Facilitated hiring of young individuals: legitimate exemption even in the case of requalification of a previous indefinite-term employment relationship

In order to promote stable youth employment, INPS, through Circular 4178/2023, clarifies that the benefit for young workers entering their first indefinite-term employment remains legitimate even if previous relationships with other employers are subsequently transformed into permanent contracts following an inspection assessment.


What the benefit entails

The referred benefit is outlined in Articles 1, paragraphs 100 to 108, 113, and 114 of Law No. 205 dated December 27, 2017 (hereinafter referred to as Budget Law 2018). This measure provides an exemption from paying social security contributions for employers concerning new hires on permanent contracts starting from January 1, 2018, for workers under the age of 30.

This exemption is applicable for both new hires and the transformation of fixed-term contracts into permanent contracts for individuals who, at the time of their initial incentivized hiring, ‘have not yet reached the age of thirty and have not been employed on an permanent basis with the same or another employer.’

Despite several modifications over the years regarding the exemption percentage or the widening of the age threshold, the Institute reaffirms that the requirement of the absence of previous permanent employment relationships throughout the worker’s entire working life, for whom the benefit is being claimed, remains an essential condition for the recognition of exemptions for youth employment under Article 1, paragraph 10, of Law No. 178 dated December 30, 2020 (hereinafter referred to as Budget Law 2021), and under Article 1, paragraph 297, of Law No. 197 dated December 29, 2022 (hereinafter referred to as Budget Law 2023).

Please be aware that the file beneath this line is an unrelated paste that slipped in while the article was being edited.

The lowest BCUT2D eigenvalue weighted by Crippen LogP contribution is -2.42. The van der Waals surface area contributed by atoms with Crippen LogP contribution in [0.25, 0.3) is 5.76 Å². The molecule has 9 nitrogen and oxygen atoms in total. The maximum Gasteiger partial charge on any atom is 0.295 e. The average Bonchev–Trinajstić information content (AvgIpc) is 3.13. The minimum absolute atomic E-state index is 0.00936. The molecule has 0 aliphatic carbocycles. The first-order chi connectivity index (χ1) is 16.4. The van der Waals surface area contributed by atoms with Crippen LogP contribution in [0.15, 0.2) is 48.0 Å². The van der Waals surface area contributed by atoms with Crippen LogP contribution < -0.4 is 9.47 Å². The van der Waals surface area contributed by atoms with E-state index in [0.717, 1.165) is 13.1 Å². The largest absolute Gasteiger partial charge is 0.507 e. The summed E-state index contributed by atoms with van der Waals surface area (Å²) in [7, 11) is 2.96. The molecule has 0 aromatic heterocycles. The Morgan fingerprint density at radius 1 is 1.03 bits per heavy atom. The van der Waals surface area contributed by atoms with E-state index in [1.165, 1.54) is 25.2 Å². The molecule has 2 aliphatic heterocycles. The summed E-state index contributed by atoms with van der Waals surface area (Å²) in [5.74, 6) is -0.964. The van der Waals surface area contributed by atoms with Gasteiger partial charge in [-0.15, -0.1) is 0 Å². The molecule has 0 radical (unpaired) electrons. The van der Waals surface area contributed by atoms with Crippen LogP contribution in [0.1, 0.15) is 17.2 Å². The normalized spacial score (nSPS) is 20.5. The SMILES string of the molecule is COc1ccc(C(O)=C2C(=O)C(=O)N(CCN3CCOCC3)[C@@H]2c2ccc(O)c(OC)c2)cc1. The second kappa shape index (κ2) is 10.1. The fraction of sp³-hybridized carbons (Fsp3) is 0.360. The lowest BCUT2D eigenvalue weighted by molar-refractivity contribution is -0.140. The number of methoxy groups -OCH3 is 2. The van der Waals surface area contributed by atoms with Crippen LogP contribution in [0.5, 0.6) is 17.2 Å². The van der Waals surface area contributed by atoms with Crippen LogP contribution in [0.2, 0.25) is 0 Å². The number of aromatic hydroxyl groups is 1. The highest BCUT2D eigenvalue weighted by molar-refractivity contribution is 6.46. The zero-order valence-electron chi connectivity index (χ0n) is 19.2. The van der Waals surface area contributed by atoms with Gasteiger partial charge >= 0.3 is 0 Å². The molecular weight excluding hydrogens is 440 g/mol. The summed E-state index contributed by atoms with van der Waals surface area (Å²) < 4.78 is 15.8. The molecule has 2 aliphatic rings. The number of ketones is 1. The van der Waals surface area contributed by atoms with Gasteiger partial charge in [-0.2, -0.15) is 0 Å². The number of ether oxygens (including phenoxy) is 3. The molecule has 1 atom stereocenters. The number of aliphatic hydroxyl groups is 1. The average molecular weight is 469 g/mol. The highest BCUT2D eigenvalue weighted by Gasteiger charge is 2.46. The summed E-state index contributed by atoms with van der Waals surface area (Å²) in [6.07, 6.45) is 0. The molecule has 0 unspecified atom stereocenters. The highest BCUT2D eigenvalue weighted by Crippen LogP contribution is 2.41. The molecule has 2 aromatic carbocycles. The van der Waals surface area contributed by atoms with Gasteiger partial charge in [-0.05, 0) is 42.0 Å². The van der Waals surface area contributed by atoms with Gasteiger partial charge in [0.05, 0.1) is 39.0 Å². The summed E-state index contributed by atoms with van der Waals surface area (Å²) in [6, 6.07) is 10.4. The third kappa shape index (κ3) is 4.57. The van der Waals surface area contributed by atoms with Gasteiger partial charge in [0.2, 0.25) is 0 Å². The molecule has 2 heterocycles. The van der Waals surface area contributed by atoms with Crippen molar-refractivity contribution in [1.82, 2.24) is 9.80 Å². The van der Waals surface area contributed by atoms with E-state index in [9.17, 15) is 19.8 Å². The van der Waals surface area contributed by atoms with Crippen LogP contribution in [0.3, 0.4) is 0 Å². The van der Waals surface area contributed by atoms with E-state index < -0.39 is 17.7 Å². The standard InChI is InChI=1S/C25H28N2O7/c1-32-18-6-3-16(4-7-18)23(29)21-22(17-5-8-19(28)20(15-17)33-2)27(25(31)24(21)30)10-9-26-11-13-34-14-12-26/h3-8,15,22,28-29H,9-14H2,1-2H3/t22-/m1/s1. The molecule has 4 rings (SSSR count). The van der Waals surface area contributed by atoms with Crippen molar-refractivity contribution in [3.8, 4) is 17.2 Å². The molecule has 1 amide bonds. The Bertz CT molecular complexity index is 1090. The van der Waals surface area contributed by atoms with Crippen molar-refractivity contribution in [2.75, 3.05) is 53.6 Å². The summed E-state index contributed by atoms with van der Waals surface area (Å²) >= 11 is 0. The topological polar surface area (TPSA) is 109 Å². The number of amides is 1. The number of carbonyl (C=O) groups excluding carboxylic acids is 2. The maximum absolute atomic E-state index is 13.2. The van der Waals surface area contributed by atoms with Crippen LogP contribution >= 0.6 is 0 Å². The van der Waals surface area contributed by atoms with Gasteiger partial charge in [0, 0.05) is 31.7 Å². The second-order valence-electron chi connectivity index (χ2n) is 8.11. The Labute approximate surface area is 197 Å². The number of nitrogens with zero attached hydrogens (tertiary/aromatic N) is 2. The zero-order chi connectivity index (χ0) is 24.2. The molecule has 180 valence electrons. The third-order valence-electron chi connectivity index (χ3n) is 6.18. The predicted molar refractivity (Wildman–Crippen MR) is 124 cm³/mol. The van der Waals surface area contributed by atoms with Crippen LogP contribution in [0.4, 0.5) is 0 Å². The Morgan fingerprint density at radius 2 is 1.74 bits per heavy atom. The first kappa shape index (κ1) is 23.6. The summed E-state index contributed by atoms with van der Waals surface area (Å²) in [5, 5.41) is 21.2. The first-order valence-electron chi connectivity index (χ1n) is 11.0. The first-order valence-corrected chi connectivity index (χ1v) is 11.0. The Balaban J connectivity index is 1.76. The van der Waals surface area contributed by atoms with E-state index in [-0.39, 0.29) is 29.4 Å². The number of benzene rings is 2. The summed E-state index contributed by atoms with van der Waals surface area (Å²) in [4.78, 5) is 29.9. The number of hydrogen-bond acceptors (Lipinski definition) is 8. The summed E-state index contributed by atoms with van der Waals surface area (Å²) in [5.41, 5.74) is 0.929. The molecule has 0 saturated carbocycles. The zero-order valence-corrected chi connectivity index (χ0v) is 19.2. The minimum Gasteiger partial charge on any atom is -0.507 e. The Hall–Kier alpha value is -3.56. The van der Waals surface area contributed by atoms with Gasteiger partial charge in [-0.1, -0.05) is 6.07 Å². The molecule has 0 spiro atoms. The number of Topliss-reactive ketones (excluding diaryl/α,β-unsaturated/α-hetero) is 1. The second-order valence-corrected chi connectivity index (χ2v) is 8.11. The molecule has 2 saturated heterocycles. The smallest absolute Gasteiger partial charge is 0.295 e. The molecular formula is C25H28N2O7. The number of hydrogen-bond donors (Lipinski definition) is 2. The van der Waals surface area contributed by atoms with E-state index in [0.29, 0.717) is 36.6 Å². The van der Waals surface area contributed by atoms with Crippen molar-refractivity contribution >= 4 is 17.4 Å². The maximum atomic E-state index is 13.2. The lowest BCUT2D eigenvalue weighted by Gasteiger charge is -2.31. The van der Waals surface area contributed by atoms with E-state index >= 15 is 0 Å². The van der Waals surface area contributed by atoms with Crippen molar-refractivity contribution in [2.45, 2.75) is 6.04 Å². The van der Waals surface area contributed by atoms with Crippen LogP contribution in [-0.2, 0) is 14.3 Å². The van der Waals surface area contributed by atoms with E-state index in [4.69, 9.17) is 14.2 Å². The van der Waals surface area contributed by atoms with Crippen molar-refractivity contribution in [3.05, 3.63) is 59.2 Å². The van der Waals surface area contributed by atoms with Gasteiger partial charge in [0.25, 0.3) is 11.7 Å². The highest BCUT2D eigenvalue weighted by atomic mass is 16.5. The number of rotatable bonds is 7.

Requalification of a previous employment relationship following an inspection assessment

In its Circular No. 40 dated March 2, 2018, explicating the regulations concerning the aforementioned exemption, INPS specified that: ‘similar to what was previously established for the three-year exemption regulated by Law No. 190/2014 and confirmed by the Ministry of Labor and Social Policies’ inquiry No. 2 of 2016, the exemption under Law No. 205/2017 cannot be granted if, following an inspection assessment, the self-employed or semi-subordinate employment relationship, with or without a VAT number, is reclassified as an indefinite-term subordinate employment relationship (message No. 459/2016).’

In line with the Ministry of Labor and Social Policies’ inquiry No. 2/2016, the relief cannot be availed ‘where the indefinite-term subordinate employment relationship was not established by the employer’s free choice but as a result of an inspection assessment.’

This exclusion, therefore, applies only if the employer seeking the incentive is the same employer who holds the employment relationship reclassified following an inspection assessment. Hence, if the employer who benefited from incentives for hiring young workers is a different entity from the employer who holds the reclassified employment relationship, the former is legitimately entitled to the benefit since, at the time of the incentivized hiring, they genuinely believed the worker to be a legitimate recipient of the incentive (INPS message No. 4178 dated 24/11/2023).


The message clarifies that an employer who hired in good faith is legitimately entitled to benefit from contribution exemptions. Furthermore, they are not obligated, upon subsequent verification of the existence of a reclassified employment relationship with previous employers, to reimburse the benefit or pay any penalties stipulated for the prior use of the incentive measure.”


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